Last Updated 7 months ago
Tributes have flooded in from the devastated family and friends of British backpacker Stephanie Simpson who was found dead in New Zealand on a hiking holiday.
Ms Simpson, 32, from Essex, was reported missing on Monday after she failed to return from a weekend trek and her remains were found in a creek today at about 1.40pm.
Police say they found her body in a canyon at the bottom of Pyke Creek, an area of Mount Aspiring National Park close to where she was last seen.
Her grieving friends paid their tributes online. According to the Evening Standard, one close friend, Danny Kilbane wrote: ‘We are all heartbroken and are going to struggle to come to terms with our loss.
‘Steph you will be missed by all more than words can explain. RIP angel.'
Her brother-in-law Sam Hazelton said she was an ‘extremely determined and strong-willed person'.
Another friend wrote: ‘Stephanie was a bright light amongst many.'
Officers were able to narrow down the search after a rescue worker in a helicopter spotted her pack and boots close to the creek earlier in the day.
Police Sergeant Mark Kirkwood said Miss Simpson had hiked up to a popular spot known as Brewster's Hut and was coming back down Mt Armstrong – where the hut sits – when she became disoriented.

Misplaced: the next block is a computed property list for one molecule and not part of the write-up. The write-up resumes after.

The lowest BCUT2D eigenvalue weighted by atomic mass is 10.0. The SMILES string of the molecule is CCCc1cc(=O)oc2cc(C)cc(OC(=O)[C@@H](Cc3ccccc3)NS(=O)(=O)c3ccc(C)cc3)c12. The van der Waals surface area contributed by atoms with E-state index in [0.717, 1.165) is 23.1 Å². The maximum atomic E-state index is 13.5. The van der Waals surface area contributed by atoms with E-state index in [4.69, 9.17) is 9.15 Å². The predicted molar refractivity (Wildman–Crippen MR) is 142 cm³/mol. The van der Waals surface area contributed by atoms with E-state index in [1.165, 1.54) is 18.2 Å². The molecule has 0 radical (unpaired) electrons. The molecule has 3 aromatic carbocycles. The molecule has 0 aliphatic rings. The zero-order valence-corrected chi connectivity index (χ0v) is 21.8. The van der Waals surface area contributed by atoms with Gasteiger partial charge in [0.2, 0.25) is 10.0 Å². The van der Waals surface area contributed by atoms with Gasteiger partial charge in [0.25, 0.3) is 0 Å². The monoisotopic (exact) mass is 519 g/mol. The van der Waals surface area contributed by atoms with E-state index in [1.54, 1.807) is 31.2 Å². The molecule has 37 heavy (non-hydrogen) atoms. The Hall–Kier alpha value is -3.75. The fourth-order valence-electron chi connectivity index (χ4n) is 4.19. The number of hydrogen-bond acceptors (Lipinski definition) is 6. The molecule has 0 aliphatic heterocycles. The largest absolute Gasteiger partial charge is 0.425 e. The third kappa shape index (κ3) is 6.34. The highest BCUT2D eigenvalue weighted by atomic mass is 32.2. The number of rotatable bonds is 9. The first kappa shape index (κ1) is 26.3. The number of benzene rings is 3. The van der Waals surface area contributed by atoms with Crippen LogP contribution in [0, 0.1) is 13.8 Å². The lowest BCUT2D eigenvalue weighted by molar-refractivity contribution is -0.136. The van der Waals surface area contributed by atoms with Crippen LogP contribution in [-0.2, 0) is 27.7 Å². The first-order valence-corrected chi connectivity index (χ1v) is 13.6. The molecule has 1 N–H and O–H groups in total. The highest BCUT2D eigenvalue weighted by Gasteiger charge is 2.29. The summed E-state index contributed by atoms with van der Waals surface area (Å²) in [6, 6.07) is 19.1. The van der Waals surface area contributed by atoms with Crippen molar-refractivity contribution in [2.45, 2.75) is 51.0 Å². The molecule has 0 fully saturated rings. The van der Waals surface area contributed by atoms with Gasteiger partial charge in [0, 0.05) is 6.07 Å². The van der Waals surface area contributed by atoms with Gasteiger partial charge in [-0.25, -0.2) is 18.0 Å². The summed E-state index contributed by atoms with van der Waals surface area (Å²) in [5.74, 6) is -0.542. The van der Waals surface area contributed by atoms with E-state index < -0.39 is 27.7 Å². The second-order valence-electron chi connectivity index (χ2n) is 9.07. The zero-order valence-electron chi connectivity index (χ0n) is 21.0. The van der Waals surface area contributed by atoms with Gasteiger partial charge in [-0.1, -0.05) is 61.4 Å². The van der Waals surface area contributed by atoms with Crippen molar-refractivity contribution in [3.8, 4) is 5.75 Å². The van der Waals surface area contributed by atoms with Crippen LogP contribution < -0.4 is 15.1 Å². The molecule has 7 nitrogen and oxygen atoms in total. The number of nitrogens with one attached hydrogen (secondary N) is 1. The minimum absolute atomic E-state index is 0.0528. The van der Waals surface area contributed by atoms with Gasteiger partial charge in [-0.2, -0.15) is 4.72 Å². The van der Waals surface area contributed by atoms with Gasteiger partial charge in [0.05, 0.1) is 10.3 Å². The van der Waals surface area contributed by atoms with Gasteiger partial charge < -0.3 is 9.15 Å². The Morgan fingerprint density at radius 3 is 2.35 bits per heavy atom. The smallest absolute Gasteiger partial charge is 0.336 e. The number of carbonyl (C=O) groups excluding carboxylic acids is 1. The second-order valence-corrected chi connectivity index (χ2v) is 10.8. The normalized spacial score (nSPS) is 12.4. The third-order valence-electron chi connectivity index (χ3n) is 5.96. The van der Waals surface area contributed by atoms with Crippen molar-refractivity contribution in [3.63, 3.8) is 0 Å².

She is thought to have removed her pack and boots and gone into the water in Pyke Creek before being washed downstream, Stuff.co.nz reports.
Her body was found in a canyon at the bottom of the stream in ‘close proximity' to her pack, police added.
The discovery came just hours after her family had arrived in the country to help with search efforts.
The pack was spotted earlier in the day by a man in a helicopter, and the sighting was confirmed by reviewing drone footage from the previous day.
Creeks in the area tend to swell in the afternoon, Kirkwood added, as ice from the mountaintops melts in the sun.
This can create a stronger current meaning that previously safe areas become dangerous, perhaps explaining why she got into difficulties.
An official cause of death has not been given, and the death has been referred to the coroner for further examination.
Kirkwood urged people hiking alone to carry a locator beacon or a device that allows their movements to be tracked, and to keep it within reach at all times.
He added: ‘The search was extremely challenging at times, especially in consideration of the terrain, and the work of all involved is to be commended.'